When two (or more) gene families co-evolve it can be interesting to examine: (1) whether they reside in a close proximity in the genome; (2) whether they appear in the same cellular pathway, for example participation in the same metabolic pathway; (3) whether they form a part of the same multi-protein complex; (4) whether they are co-expressed or more generally, co-regulated. In other words, once co-evolution is detected, the functional rational for the presence of co-evolutionary signal can be searched for, using both bioinformatics and experimental techniques.



    Input

    The input to the CoPAP web server consists of:

    1. 0/1 sequences (a phyletic pattern). The sequences should be provided either in FASTA, NEXUS, or Phylip formats. Each row represents a species and each column, a binary character. Missing data characters ('?') are also allowed.

    2. [Optional] A phylogenetic tree. Eight tree formats are accepted including the most popular tree formats: Newick, PHYLIP, and Nexus. If the tree is not provided by the user, it will be estimated from the phyletic pattern data using model based distance estimation and neighbor joining (see Methodology section 'building a tree from phyletic pattern data' for more details about how this tree is constructed). We highly recommend providing a tree as input rather than letting CoPAP reconstruct it from the phyletic pattern data, as trees generated from sequence data may often be more accurate than phyletic data based trees.

    3. [Optional] Characters annotation file (e.g., genes description). This is a tab-delimited file with a header that includes annotation information for genes/positions in the presence-absence data. It is used for Cytoscape visualization. The file includes one line for each gene/position. The file format is as follows:

      Pos

      ID

      Description

      1

      G0001

      Module A subunit 1

      2

      G0002

      Module A subunit 2

      3

      G0003

      Module A subunit 3

      4

      G0004

      Module A subunit 4

      5

      G0005

      Module A subunit 5

      6

      G0006

      Xaa-Pro aminopeptidase

      7

      G0007

      Uroporphyrinogen-III methylase

      8

      G0008

      Putative translation factor (SUA5)

Thus, this file allows mapping from the columns of the phyletic pattern file (the position), to a gene family identifier (e.g., the gene identifier in a databank) and the gene's description.

An input example can be easily uploaded by pressing the "Load an example" button at the bottom of the CoPAP homepage.



Setting CoPAP parameters

Co-evolution computation

  1. Threshold for reporting statistical significance. This parameter controls the threshold for reporting statistical significant co-evolutionary interactions. Significance is determined by the confidence level alpha (defined by the user, defaults is 0.01). CoPAP produces two output files. One, in which this alpha is used to control the FDR (using the Benjamini-Hochberg procedure (Benjamini, Hochberg 1995) to correct for multiple testing), and another in which all results with p-values lower than alpha are reported (i.e., no correction for multiple testing).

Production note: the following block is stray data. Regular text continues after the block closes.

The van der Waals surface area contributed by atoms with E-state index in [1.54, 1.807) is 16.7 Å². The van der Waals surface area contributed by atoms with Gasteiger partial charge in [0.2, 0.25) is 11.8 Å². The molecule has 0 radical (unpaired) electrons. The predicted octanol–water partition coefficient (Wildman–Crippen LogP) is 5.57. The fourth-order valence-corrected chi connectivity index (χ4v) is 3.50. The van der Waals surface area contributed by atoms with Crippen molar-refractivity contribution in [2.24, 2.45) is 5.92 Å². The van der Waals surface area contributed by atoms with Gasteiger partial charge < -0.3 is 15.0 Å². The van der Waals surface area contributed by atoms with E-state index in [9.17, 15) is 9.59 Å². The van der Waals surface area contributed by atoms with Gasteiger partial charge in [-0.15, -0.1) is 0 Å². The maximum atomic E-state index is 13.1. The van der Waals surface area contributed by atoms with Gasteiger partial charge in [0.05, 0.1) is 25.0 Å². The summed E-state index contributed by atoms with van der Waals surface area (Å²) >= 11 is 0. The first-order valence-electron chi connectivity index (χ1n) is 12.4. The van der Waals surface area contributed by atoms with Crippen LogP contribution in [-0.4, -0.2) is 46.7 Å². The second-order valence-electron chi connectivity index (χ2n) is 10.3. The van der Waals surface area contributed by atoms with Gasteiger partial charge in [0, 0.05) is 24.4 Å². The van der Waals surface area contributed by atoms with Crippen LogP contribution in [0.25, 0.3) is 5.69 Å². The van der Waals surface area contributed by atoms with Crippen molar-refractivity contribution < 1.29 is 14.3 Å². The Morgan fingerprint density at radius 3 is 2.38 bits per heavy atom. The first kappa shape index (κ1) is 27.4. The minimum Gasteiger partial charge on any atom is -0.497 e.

2. Simulation speed and accuracy. This parameter controls the accuracy and speed of the numerical simulations used to compute p values. Three values are possible: (1) 'Fast and approximate'; (2) 'Normal speed and accuracy'; (3) 'Slow and accurate'. 'Normal speed and accuracy' is the default. For more details about this parameter, see the 'Numerical simulations' section in 'Methodology'.

  3. Minimal number of events. For a character to be considered as co-evolving, we require a minimal number of evolutionary events (and event is defined as a transition from '0' to '1' or vice versa. Characters with fewer events than the minimal number are excluded from the analysis, and they are automatically characterized as "not co-evolving". By default, CoPAP determines the threshold automatically, and thus the default value of the parameter is "No". CoPAP determines the threshold based on the dataset size, setting it to set to 20% of the square root of the number of taxa. A user can change this parameter to "Yes", which would allow then to manually set the 'Minimal number of events required in characters to look for co-evolution' to any value between 0 and 6. See the 'Excluding characters with a low number of evolutionary events' section in 'Methodology'.

Evolutionary model

  1. Among characters rate variation. A user may set the "Rate distribution". The simplest models assume that a single evolutionary rate characterizes all characters (option: 'Equal rate for all characters'). However, typically this model is extremely unrealistic as different genes evolve in different rates. Thus, the default model allows for among characters rate variation (option: 'Gamma plus invariant category'). A third model, in which no invariant category is assumed, can also be selected (option: 'Gamma'). See section 'Evolutionary models and mapping branch-specific events' in 'Methodology'. See below for setting the number of discrete rate categories.

  2. Gain and loss rates. By default, the evolutionary model is based on a continuous time Markov process with two characters, '0' and '1', which is captured by a 2 by 2 rate matrix. A user, can, however, assume a richer model, in which more than one such matrix is used to describe gain and loss rates across genes. This is done by selecting 'variable gain/loss ratio (mixture)'. A more detailed description of these models can be found in (Cohen, Pupko 2010).

  3. Correction for un-observable data. A correction for un-observable data is required in order to obtain accurate results when analyzing datasets in which some patterns do not exist in the data (i.e. un-observable). For example, in the analysis of gene families (or restriction sites (Felsenstein 1992)), a character of only zeros (absent in all taxa) is not observable, because such a gene family will most likely not be coded at all. Similarly, when coding indels as binary data, both columns of only '1's and columns of only '0' are typically not observed. Thus, both 'Minimum number of ones' and "Minimum number of zeros" can be set by the user. The default is that columns of '0' only are not observed 'Minimum number of ones'=1, which fits gene family analyses.